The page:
# Thread: partial fractions (quardratic factor in denominator)

1. ## partial fractions (quardratic factor in denominator)

hi am having difficulty figuring this one out can u help?

6/(x+1)(x-1)(x-4)^2

so far this is what i got but i'm not sure its correct....

A/(x+1) + B/(x-1) + (Cx+D)/(x-4)^2
considering just the frc (Cx+D)/(x-4)^2
and letting D= -4C+E
then

frc(Cx+D)/(x-4)^2 = (Cx - 4C + E)/(x-4)^2

= [C/(x-4)] + E/(x-4)^2

therefore

6/(x+1)(x-1)(x-4)^2 = A/(x+1) + B/(x-1) + C/(x-4) + E/(x-4)^2

so am i going good so far? cuz when i substitute values of x am getting weird numbers.

2. Originally Posted by helloworld101
hi am having difficulty figuring this one out can u help?

6/(x+1)(x-1)(x-4)^2
you have a repeated linear factor ...

$\frac{6}{(x+1)(x-1)(x-4)^2} = \frac{A}{x+1} + \frac{B}{x-1} + \frac{C}{x-4} + \frac{D}{(x-4)^2}$

$6 = A(x-1)(x-4)^2 + B(x+1)(x-4)^2 + C(x+1)(x-1)(x-4) + D(x+1)(x-1)$

let $x = -1$ ...

$6 = -50A$ ... $A = -\frac{3}{25}$

let $x = 1$ ...

$6 = 18B$ ... $B = \frac{1}{3}$

let $x = 4$ ...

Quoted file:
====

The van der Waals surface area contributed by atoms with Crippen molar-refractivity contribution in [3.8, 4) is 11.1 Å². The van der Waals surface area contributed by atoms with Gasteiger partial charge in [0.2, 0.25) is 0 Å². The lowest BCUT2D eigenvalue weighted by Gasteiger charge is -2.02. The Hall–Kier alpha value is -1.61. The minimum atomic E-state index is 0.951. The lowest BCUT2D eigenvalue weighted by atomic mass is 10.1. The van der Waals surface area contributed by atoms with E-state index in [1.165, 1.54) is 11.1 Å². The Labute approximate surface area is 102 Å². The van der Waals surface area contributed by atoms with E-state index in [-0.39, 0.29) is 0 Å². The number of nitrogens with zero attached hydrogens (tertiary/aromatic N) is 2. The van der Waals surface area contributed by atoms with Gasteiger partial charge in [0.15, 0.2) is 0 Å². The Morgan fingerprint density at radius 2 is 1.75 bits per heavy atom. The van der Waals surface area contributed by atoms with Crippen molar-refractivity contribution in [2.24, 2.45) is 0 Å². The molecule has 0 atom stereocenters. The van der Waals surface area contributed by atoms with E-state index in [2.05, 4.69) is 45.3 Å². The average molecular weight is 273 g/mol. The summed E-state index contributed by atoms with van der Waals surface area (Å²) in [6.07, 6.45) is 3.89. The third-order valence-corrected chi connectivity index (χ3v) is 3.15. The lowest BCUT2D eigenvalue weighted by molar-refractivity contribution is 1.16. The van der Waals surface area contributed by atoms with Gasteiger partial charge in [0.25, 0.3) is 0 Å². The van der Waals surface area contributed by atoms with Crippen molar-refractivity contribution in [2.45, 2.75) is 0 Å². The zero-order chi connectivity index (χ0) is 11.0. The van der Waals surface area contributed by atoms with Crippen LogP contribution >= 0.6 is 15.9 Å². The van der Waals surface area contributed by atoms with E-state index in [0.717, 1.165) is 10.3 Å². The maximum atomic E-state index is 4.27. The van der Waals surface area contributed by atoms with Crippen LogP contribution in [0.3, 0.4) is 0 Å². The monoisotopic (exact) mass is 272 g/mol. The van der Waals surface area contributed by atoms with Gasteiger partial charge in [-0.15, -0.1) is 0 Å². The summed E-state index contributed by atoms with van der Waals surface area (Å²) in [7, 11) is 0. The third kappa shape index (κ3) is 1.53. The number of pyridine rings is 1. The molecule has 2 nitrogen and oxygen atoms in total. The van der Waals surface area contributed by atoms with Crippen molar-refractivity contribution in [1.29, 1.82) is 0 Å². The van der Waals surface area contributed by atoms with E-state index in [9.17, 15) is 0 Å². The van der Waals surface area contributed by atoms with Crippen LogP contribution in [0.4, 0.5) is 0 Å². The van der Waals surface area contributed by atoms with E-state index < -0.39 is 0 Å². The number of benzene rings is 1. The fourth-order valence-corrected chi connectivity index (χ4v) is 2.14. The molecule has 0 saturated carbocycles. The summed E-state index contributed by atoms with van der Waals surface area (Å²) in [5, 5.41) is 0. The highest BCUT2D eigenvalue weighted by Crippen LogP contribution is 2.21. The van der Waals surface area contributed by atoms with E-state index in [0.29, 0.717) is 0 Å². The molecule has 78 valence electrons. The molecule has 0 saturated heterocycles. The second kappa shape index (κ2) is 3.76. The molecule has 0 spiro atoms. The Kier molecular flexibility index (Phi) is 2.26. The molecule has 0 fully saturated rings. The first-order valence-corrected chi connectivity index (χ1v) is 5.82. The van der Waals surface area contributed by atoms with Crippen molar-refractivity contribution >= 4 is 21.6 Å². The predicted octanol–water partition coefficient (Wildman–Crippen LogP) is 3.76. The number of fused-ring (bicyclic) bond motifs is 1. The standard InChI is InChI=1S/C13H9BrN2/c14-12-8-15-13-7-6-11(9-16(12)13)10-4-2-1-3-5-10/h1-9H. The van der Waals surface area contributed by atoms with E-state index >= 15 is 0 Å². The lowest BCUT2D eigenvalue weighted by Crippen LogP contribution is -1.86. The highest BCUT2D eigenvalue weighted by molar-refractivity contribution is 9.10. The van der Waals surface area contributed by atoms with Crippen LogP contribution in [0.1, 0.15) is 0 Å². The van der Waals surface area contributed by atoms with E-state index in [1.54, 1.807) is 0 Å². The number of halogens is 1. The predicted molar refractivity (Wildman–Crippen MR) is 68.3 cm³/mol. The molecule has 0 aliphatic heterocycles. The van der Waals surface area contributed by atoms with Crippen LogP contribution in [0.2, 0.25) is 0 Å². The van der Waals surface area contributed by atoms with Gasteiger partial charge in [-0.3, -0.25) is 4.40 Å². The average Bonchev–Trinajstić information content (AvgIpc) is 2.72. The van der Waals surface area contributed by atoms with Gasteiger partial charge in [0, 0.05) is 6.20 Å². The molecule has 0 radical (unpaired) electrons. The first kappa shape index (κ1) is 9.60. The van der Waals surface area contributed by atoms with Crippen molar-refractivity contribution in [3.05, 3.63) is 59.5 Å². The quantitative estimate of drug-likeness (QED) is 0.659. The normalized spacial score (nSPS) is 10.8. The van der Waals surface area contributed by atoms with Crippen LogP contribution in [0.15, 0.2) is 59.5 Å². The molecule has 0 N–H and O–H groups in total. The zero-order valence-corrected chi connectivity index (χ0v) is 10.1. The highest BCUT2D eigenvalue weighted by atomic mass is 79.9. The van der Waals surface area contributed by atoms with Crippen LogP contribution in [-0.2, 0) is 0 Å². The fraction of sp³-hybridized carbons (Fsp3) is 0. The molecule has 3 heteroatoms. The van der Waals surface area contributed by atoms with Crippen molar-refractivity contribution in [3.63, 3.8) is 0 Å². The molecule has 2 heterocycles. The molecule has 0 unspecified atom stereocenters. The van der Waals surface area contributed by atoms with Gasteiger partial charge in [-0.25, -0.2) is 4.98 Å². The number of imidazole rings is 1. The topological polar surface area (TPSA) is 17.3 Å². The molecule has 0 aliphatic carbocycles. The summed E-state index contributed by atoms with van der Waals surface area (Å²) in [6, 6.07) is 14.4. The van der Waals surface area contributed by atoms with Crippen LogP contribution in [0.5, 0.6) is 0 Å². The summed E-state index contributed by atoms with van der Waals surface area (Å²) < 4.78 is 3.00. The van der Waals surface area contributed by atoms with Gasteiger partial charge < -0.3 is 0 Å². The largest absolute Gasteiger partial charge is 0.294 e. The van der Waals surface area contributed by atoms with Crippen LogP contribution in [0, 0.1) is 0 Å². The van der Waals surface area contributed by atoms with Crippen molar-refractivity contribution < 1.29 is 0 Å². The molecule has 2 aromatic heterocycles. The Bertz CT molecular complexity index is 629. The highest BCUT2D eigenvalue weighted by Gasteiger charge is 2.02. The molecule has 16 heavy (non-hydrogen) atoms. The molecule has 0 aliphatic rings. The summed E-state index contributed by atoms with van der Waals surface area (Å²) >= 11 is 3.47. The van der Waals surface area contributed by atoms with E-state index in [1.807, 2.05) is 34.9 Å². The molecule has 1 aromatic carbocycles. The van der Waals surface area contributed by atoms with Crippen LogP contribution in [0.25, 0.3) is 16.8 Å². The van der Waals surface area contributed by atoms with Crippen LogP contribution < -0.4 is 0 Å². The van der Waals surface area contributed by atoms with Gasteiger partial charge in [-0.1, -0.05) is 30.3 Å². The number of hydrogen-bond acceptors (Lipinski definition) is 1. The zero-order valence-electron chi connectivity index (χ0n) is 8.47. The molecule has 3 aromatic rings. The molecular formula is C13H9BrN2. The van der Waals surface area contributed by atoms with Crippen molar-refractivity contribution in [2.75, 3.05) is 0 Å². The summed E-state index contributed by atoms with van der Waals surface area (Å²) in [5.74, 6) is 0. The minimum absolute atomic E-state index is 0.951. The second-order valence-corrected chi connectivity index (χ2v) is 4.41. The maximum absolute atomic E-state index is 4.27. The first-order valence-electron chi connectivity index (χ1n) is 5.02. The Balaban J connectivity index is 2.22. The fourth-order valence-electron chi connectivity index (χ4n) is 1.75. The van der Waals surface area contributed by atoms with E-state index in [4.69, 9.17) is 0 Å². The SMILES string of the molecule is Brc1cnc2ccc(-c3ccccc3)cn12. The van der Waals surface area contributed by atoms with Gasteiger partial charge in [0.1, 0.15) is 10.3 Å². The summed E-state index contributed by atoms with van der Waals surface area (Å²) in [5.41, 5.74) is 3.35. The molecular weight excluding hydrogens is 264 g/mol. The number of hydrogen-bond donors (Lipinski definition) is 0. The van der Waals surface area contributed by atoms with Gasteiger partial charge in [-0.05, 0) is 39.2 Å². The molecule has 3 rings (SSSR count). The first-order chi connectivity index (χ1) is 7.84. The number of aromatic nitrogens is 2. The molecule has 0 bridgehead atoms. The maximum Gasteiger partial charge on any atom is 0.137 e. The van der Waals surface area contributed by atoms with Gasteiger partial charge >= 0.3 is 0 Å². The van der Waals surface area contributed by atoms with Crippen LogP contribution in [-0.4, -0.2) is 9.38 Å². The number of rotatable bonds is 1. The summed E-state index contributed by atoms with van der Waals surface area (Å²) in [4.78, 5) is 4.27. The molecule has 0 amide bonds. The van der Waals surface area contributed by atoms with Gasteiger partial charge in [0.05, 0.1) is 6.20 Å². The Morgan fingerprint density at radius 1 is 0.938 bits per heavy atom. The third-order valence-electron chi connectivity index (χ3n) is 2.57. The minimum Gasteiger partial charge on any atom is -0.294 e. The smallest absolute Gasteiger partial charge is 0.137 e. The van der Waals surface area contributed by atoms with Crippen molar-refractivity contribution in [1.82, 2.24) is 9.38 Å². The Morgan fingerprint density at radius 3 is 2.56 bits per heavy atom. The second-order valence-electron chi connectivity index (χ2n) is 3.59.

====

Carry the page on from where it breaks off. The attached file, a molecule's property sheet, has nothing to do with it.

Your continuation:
$6 = 15D$ ... $D = \frac{2}{5}$

let $x = 2$ ...

$6 = 4A + 12B - 6C + 3D = -\frac{12}{25} + 4 - 6C + \frac{6}{5}$

$C = -\frac{16}{75}$

$\frac{6}{(x+1)(x-1)(x-4)^2} = -\frac{3}{25(x+1)} + \frac{1}{3(x-1)} - \frac{16}{75(x-4)} + \frac{2}{5(x-4)^2}$

3. $\frac{6}{(x+1)(x-1)(x-4)^2}=\frac{A}{x+1}+\frac{B}{x-1}+\frac{C}{x-4}+\frac{D}{(x-4)^2}$

$6=A(x-1)(x-4)^2+B(x+1)(x-4)^2+C(x+1)(x-1)(x-4)+D(x+1)(x-1)$

$x=1\Rightarrow 6=18B\Rightarrow B=\frac{1}{3}$

$x=-1\Rightarrow 6=-18A\Rightarrow A=-\frac{1}{3}$

$x=4\Rightarrow 6=15D\Rightarrow D=\frac{2}{5}$

Now differentiate both members:

$0=A(x-4)^2+2A(x-1)(x-4)+B(x-4)^2+2B(x+1)(x-4)+$

$+C(x-1)(x-4)+C(x+1)(x-4)+C(x+1)(x-1)+D(x-1)+D(x+1)$

$x=4\Rightarrow 0=15C+8D\Rightarrow C=-\frac{16}{75}$